"Values, positive or negative, that are transmitted to learners in the school setting appear to be associated with the style of leadership and the modelling of behaviour by school heads and teachers."
This was one of the conclusions of the national study on value-based education in Kenya that Dr. Sheila Wamahiu, Director of Jaslika, shared with participants at the ADEA 2017 Triennale on Education and Training held in Dakar, Senegal. She was speaking as a panelist at a parallel session on Building Peace and Global Citizenship through Education on Wednesday, 15 th March. In her talk, she noted that
- The absence of values of respect for diversity, non-discrimination, tolerance and inclusion contributed to the reproduction of violence in the school and classroom settings.
- There were at least seven channels of value transmission within the school setting. However, values were transmitted in silos through these channels; positive values learnt through any one of these channels (such as children’s clubs) were rarely reinforced in another leading to value conflicts.
- There were disconnects at multiple levels between theory and practice, the real and the ideal, the positive and the negative.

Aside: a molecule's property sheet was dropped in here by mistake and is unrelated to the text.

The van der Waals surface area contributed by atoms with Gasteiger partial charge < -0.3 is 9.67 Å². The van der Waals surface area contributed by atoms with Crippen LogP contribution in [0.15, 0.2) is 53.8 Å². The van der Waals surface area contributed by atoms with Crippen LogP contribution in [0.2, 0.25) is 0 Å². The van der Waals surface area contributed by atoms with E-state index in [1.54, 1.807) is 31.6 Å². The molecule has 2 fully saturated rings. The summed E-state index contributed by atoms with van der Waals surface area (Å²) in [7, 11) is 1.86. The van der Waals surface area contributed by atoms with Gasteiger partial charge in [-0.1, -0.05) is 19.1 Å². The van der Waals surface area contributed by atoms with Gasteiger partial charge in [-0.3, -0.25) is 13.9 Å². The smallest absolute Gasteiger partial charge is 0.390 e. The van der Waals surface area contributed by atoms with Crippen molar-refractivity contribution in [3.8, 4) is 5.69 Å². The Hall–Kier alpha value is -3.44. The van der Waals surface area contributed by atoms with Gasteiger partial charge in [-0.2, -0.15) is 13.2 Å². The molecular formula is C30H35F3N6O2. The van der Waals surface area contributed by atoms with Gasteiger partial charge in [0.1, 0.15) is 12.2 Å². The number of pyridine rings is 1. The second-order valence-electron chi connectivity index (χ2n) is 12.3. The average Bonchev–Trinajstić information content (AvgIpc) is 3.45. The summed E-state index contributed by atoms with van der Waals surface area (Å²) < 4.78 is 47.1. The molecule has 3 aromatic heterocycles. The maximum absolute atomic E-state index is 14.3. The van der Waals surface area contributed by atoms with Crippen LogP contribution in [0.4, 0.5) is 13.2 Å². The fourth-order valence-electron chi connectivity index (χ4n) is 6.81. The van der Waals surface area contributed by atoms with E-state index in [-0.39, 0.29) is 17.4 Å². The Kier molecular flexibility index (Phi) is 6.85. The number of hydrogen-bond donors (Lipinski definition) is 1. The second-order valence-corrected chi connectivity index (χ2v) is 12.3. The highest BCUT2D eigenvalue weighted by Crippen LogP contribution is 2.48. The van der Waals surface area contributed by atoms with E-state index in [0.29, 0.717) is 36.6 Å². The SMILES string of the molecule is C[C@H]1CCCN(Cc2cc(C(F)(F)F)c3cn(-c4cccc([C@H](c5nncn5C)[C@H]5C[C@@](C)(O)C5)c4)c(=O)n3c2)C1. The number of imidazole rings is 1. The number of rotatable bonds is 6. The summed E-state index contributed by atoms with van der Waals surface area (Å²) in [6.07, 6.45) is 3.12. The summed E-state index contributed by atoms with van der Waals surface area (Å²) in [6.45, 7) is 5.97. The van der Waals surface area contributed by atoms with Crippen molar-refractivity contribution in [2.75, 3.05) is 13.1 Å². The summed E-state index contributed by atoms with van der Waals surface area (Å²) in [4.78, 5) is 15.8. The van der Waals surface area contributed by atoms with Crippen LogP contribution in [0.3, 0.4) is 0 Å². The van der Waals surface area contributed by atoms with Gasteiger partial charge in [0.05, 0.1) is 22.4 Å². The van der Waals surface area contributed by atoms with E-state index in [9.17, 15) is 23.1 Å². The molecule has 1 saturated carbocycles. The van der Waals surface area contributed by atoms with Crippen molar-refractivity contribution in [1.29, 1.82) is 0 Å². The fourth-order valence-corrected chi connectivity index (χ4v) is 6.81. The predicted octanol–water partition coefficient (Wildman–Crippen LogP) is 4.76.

She argued that the nurturance of positive values requires the adoption of a whole school, whole child approach. Based on the study findings, she singled out four core values of respect, tolerance, equality and peace as pre-requisites for value-based education. She further observed that these values, anchored in the Kenyan Constitution 2010, were universal, humanistic and inter-religious.
Based on the research evidence, Dr Wamahiu re-conceptualised value-based education in three hierarchical layers, namely (a) value-based education system; (b) value-based schools; and (c) values’ education. She contended that the first level, that is, a value-based education system was missing in the Kenyan context, attributing this partly to its focus on a culture of mean score and certification at the expense of the holistic development of the child.
For more details, you may read the summary paper prepared for the conference here. This paper formed one of the inputs into the Synthesis Paper of sub-theme 1 focusing on “Implementing Education and Lifelong Learning for Sustainable Development” though presented under sub-theme 4 on “Building Peace and Global Citizenship through Education”.
The paper is based on the national, mixed method study entitled “Value-based Education in Kenya: An Exploration of Meanings and Practices”. Women Educational Researchers of Kenya (WERK) commissioned the study in 2014. Launched by the Kenyan Minister for Education, Fred Matiang’I in August 2016, this study is a good example of research influencing education policy and reform. The full report may be found at www.werk.co.ke